Normally, when you come across a short song when searching for music for your routines, you breathe a sigh of relief. You think to yourself, “Thank goodness, I don’t have to cut this one!” However, occasionally the song is TOO short. Into the void steps this extended (2:23), rockin’ fun version of Let It Snow! by the Brian Setzer Orchestra, perfect for a group tap routine. This song is simply begging to be used in a tap routine, and is great for any age dancers.
Honey, I’m Good by Andy Grammer has been lighting up the charts over the past couple of months, but it includes some inappropriate language. Squirrel Trench Audio is pleased to provide a clean, full-length version of this hit song.
It’s pretty amazing how much time, sweat, rehearsal, effort, and money goes into putting a competitive group dance routine on stage. I think it’s terrific and amazing that so many dance parents are able to give their kids the experience, discipline, camaraderie, and excitement of performing an intricate routine, complete with music, choreography, and costumes. While the kids on stage and the choreographers are the ones who get the medals and awards, really it should be the parents getting the awards for making it happen!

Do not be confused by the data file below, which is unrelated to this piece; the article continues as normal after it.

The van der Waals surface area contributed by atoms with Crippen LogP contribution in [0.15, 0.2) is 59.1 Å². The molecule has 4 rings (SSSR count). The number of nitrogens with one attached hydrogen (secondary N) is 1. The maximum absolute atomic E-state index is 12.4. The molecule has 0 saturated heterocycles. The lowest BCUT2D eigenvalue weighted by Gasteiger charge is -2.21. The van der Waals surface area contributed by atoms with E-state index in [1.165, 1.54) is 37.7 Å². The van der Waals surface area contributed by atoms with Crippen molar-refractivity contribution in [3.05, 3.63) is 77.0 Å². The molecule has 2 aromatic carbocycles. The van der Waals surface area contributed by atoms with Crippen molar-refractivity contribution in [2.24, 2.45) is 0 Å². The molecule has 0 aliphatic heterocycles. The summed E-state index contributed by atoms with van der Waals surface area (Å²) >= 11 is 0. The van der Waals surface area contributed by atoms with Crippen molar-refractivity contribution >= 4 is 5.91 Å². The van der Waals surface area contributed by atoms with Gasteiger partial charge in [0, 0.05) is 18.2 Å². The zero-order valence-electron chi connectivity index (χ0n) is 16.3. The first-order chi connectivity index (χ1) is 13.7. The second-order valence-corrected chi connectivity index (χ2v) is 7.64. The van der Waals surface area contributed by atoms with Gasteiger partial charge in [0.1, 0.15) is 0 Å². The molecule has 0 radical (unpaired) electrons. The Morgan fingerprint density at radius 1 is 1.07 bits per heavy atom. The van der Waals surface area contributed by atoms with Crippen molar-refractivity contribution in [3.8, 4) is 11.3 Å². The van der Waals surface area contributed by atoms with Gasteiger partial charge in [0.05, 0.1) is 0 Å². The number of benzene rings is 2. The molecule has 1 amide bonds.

One thing I am always surprised about is how often these amazing routines go on stage, and are performed at competitions, with less-than-perfect music. Often times the music for these routines have jarring clicks, jumps, awkward timings, and mis-matched phrasing. While competitive dance is not judged on the quality of the soundtrack, bad music edits can make counting and choreography more difficult for the dancers since musical phrases can wind up with nonsensical timings like 9.7 beats instead of 8!
It surprises me that so much music with significant issues winds up on the competitive stage when you consider how much time, energy, and money goes into each dance. After all, the music is the foundation of the dance, and great music serves as the inspiration both for the dance teacher/choreographer as well as the dancers themselves. There are some studios, such as Mather Dance Company in the L.A. area, that go so far as to have original music commissioned for them by professional recording artists. While understandably, that kind of budget is out of reach for many studios, working with a skilled music editor is quite reasonable, especially when you think about the finances that go into each competitive routine that is put on stage. After all, we wouldn’t dream of putting a dancer on stage with a wrecked costume, so why would be put them on stage with wrecked music?